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Parliament passed the First Nations Financial Transparency Act in 2013, when the Conservatives were in power. The law made chief and band council salaries and benefits public information, as well as the First Nations’ audited financial statements. As a result, First Nations residents (and other Canadians) were guaranteed to have information that Canadians in other communities take for granted.
When the Liberals came to power in 2015, they stopped enforcing the act. That was a huge step backwards given all the work many Indigenous people put into fighting for this bill, and the number of Canadians in general who support it.
When the Indigenous and Northern Affairs minister stopped enforcing the act in December 2015 compliance with the act was about 90 per cent – it has since dropped to about 80 per cent.
For years, I was lead researcher on the Frontier Centre’s Aboriginal Governance Index, an annual barometer of the perceptions of the quality of governance and services on First Nation reserves across the Prairies.
Our largely First Nation staff travelled to well over 100 communities and surveyed thousands of people. We also spoke to hundreds of individuals in those communities. We heard scores of stories about financial mismanagement and unaccountable behaviour at many bands.
Despite the claims by many First Nation supporters that this information is readily available, our respondents told a different story – often a story of frustration and disappointment in trying to access basic information about their bands.
In November 2012, I testified before the House of Commons Standing Committee on Indigenous and Northern Affairs about Bill C-27, the proposed First Nations Financial Transparency Act.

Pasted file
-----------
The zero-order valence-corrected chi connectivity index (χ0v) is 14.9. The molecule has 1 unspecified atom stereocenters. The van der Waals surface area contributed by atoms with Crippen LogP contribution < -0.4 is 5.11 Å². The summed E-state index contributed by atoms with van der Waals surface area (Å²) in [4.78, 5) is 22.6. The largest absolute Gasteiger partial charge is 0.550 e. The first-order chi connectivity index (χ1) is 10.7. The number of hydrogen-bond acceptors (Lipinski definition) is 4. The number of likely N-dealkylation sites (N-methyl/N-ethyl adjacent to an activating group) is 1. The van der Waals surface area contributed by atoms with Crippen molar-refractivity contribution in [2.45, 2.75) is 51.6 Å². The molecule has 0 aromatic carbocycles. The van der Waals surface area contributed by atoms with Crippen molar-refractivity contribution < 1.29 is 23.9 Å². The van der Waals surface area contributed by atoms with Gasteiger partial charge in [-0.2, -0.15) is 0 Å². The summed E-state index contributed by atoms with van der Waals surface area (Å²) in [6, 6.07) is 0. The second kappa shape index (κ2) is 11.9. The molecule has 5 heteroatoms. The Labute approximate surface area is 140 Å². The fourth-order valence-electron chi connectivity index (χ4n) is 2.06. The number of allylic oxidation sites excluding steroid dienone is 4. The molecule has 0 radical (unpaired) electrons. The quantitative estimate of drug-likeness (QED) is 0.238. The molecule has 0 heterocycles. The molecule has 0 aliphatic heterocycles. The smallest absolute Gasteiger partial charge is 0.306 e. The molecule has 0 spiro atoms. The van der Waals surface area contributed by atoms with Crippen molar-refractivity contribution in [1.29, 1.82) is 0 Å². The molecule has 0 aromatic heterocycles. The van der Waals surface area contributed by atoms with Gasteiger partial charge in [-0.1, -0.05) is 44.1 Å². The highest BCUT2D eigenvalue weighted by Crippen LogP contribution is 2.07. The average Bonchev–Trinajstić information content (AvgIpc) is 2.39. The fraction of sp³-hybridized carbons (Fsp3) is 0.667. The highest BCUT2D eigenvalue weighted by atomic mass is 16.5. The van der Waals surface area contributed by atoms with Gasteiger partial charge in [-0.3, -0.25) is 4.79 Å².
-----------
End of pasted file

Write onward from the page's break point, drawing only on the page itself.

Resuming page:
I testified that 77 per cent of the Prairie First Nation members surveyed agreed that salary information for elected officials should be made public and be accessible. However, 25 per cent sadly reported that this information was not available.
Of course, quite a few First Nation leaders have adopted open-book policies on financial information. The Frontier Centre project always highlighted such communities. But our research showed that Indigenous communities expect their leaders to be open to them, just like they expect Indigenous Affairs to be accountable to First Nations.
Indigenous leaders who resist transparency divide their membership by claiming that this sort of commonplace transparency is somehow anti-First Nation or an infringement on Indigenous self-government.
Thunderchild disagrees. Accountability and transparency are principles of leadership for our people that were passed down to me from my father and grandfathers. When our leaders don’t tell grassroots band members what’s happening with the community’s money, they’re turning their backs on our heritage.
In February 2016, the Public Policy Forum – an Ottawa-based think-tank – released a report entitled Improving Access to Capital for Canada’s First Nations Communities. It said: The real or perceived lack of public sector transparency acts as a barrier to investment. This is true for all governments. However, First Nation communities have far fewer resources to ensure compliance with high governance standards.
The report concluded that, Improving transparency and accountability within First Nation governments is essential for attracting outside investment. Forward-looking Indigenous governments realize that accountability and transparency are the only ways to improved First Nations’ social and economic conditions.
All Canadian First Nations should follow the lead of Atlantic First Nations, which proudly proclaim that all Atlantic bands are compliant with this legislation. They realized it was a selling feature for investment in their lands.
Recalcitrant First Nation governments need to get on board. And the federal government needs to resume enforcement of this important law.
Joseph Quesnel is a research associate with the Frontier Centre for Public Policy (fcpp.org).
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